16. Wikimedia Foundation projects should compete for Movement funds with projects of other Wikimedia organizations (except for keeping the sites up)Edit

  1. Funding the Foundation is still decided by the Foundation itself, while other organizations have to justify their funding requests. This can lead to complacency and lack of innovation within WMF.--Strainu (talk) 19:49, 13 July 2022 (UTC)
    @Strainu:: Hi Strainu, thanks for your statement! At the moment your statement might not be self-explanatory to community members, as it is ambiguous. Could you rephrase it a bit? Maybe you mean that the annual plan of the WMF should need community approval? --Cornelius Kibelka (WMF) (talk to me) 15:27, 14 July 2022 (UTC)
    Thank for the question @Cornelius. What I mean is that any funds the WMF should be received through some kind of competitive process, where their projects would be analyzed against equivalent proposals from other entities. It's not relevant for the question who does the review/approval or if it would include whole annual plans or specific projects. I tried to clarify the statement while keeping it short, let me know if this is better.
    I personally think annual plans would not be a good fit for such a process, as some orgs have critical infrastructure to maintain and others don't. But I can see the software dev priorities of the WMF being put in the same pool as the ones from WMDE and maybe ones from other affiliates and financed using a grant system. Strainu (talk) 15:51, 14 July 2022 (UTC)
    Just to clarify: You would like to focus on the fact that single projects of the Wikimedia Foundation should compete with projects of other Wikimedia organizations for funds, right? Is it relevant that these funds need to be donor funds? (I'm asking because I'd like to simplify as much as possible, and if the fact of donor money is not needed, I'd like to leave it out) Cornelius Kibelka (WMF) (talk to me) 16:23, 14 July 2022 (UTC)
    I'd like to make a difference between internal competition and competing for external grants or government funds, for instance. Strainu (talk) 06:56, 15 July 2022 (UTC)
    But the fact of being it donor money complicates the statement unnecessarily, you're adding a level of complexity that might not be useful?! What about:
    • Wikimedia Foundation projects should compete for Movement funds with projects of other Wikimedia organizations.
    Cornelius Kibelka (WMF) (talk to me) 15:35, 15 July 2022 (UTC)


17. Regional quotas for grants/funding and participation (e.g. to Wikimania) should be removedEdit

  1. Regional quotas are a form of Positive discrimination based on criteria foreign to the community that hurts smaller communities in developed areas.--Strainu (talk) 19:55, 13 July 2022 (UTC)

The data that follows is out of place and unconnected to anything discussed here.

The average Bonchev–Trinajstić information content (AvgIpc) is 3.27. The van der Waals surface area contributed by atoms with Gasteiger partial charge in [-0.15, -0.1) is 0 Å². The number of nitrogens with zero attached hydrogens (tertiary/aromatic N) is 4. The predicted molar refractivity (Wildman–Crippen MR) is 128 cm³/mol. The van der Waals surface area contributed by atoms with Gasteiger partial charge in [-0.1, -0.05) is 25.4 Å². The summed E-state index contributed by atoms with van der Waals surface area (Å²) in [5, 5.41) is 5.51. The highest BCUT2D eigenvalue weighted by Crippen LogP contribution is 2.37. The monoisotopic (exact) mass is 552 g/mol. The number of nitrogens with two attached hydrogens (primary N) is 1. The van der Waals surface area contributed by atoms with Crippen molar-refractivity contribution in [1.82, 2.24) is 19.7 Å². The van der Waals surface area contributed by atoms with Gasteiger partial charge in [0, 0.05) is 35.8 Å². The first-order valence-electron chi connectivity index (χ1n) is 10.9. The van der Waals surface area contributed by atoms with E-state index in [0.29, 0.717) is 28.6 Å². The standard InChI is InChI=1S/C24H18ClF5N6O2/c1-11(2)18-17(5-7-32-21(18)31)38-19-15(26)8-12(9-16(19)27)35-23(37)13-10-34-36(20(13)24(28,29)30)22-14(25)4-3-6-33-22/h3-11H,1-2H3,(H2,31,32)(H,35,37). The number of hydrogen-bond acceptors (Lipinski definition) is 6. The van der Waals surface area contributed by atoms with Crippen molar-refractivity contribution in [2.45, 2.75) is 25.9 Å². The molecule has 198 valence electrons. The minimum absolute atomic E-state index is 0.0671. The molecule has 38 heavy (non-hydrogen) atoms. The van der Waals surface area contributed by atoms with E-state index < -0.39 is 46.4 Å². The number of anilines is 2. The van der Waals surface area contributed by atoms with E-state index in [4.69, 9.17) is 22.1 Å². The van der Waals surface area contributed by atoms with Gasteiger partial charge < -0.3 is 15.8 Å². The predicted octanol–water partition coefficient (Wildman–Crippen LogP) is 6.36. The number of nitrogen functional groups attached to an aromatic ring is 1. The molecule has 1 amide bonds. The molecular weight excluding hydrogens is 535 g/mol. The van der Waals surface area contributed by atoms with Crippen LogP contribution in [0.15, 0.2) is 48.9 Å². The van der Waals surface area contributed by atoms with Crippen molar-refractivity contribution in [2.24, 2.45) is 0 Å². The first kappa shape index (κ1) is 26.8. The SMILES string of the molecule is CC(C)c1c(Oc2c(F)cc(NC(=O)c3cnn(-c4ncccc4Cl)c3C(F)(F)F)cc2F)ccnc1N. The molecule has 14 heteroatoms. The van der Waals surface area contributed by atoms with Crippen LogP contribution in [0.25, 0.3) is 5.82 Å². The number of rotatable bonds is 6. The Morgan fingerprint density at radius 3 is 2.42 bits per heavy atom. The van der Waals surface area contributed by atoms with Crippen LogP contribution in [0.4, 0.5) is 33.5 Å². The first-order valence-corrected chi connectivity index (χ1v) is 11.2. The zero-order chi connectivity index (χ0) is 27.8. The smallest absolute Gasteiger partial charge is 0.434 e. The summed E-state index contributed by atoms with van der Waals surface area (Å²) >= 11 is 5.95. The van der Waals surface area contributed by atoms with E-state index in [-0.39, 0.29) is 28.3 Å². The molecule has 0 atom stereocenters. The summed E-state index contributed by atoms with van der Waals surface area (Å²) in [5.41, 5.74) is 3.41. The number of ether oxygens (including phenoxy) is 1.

18. The represented diversity is more important than individual qualifications of members of the Board of TrusteesEdit

  1. دوما يُطرح إشكال التنوع دون وجود حل جذري، ففي الانتخابات الأخيرة كل الأعضاء المنتخبين كانوا من شمال الكرة الأرضية، ولم يحضى القسم الجنوبي بأي عضو فهل ما زال خيار التنوع مطروحًا أم هل هو شعار غير قابل للتحقق، أو يجب إلغاؤه تماما وتحديد معايير أكثر موضوعاتية--Nehaoua (talk) 21:33, 13 July 2022 (UTC)
    (Translation: Should the election of the candidates be based on their statements or based on diversity? Diversity is an issue that was always raised without proposing a radical solution. In the recent election, all elected members were from the north globe, none from the south. Is diversity still a concern or a requirement or is it only a slogan that can never be achieved, or should it be canceled at all?)
    @Nehaoua: Hi, thanks a lot for your proposal! If understood correctly, it says in English: Should members be elected on the basis of submissions or on the basis of diversity? Statements for the Election Compass can not be phrased as closed questions, but need to be affirmative sentences that people can support / oppose to. Therefore, your proposal needs to be rephrased. Your explanation suggests that you would like know if diversity of Board members is taken seriously. What do you think about the following proposal:
    • The Board of Trustees needs to represent the Movement's diversity.
    • (or a bit more radical): The represented diversity is more important than individual qualifications of members of the Board of Trustees.
    What do you think? Cornelius Kibelka (WMF) (talk to me) 18:55, 14 July 2022 (UTC)
    @Cornelius Kibelka (WMF) Thank you for your help, I am agree with this sentence The represented diversity is more important than individual qualifications of members of the Board of Trustees.--19:03, 15 July 2022 (UTC)


19. The Wikimedia Foundation should allocate a higher percentage of their resources into tasks related to contributing to the projectsEdit